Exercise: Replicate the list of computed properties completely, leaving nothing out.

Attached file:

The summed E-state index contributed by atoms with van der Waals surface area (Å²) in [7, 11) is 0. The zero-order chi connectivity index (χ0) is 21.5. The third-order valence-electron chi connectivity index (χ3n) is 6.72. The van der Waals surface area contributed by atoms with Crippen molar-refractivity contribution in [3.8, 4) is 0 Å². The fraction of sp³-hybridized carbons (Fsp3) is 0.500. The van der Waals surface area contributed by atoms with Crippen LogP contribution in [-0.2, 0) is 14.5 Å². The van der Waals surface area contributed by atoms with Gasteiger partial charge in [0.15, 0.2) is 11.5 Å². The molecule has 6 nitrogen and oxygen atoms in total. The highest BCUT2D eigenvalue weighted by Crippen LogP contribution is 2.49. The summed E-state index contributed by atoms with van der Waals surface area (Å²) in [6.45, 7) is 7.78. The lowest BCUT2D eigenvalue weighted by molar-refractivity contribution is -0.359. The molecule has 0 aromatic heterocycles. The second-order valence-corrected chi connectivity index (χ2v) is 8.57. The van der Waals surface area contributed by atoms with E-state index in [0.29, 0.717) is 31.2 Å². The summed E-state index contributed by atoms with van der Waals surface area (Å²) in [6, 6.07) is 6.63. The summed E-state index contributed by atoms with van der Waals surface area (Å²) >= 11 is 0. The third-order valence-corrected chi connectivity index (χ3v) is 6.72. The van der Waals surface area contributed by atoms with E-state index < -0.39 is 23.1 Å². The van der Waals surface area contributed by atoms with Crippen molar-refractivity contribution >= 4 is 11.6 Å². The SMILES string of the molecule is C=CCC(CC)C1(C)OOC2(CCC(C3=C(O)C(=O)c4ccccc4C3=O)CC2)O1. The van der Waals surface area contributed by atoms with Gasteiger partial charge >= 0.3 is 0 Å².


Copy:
The summed E-state index contributed by atoms with van der Waals surface area (Å²) in [7, 11) is 0. The zero-order chi connectivity index (χ0) is 21.5. The third-order valence-electron chi connectivity index (χ3n) is 6.72. The van der Waals surface area contributed by atoms with Crippen molar-refractivity contribution in [3.8, 4) is 0 Å². The fraction of sp³-hybridized carbons (Fsp3) is 0.500. The van der Waals surface area contributed by atoms with Crippen LogP contribution in [-0.2, 0) is 14.5 Å². The van der Waals surface area contributed by atoms with Gasteiger partial charge in [0.15, 0.2) is 11.5 Å². The molecule has 6 nitrogen and oxygen atoms in total. The highest BCUT2D eigenvalue weighted by Crippen LogP contribution is 2.49. The summed E-state index contributed by atoms with van der Waals surface area (Å²) in [6.45, 7) is 7.78. The lowest BCUT2D eigenvalue weighted by molar-refractivity contribution is -0.359. The molecule has 0 aromatic heterocycles. The second-order valence-corrected chi connectivity index (χ2v) is 8.57. The van der Waals surface area contributed by atoms with E-state index in [0.29, 0.717) is 31.2 Å². The summed E-state index contributed by atoms with van der Waals surface area (Å²) in [6, 6.07) is 6.63. The summed E-state index contributed by atoms with van der Waals surface area (Å²) >= 11 is 0. The third-order valence-corrected chi connectivity index (χ3v) is 6.72. The van der Waals surface area contributed by atoms with E-state index < -0.39 is 23.1 Å². The van der Waals surface area contributed by atoms with Crippen molar-refractivity contribution >= 4 is 11.6 Å². The SMILES string of the molecule is C=CCC(CC)C1(C)OOC2(CCC(C3=C(O)C(=O)c4ccccc4C3=O)CC2)O1. The van der Waals surface area contributed by atoms with Gasteiger partial charge >= 0.3 is 0 Å².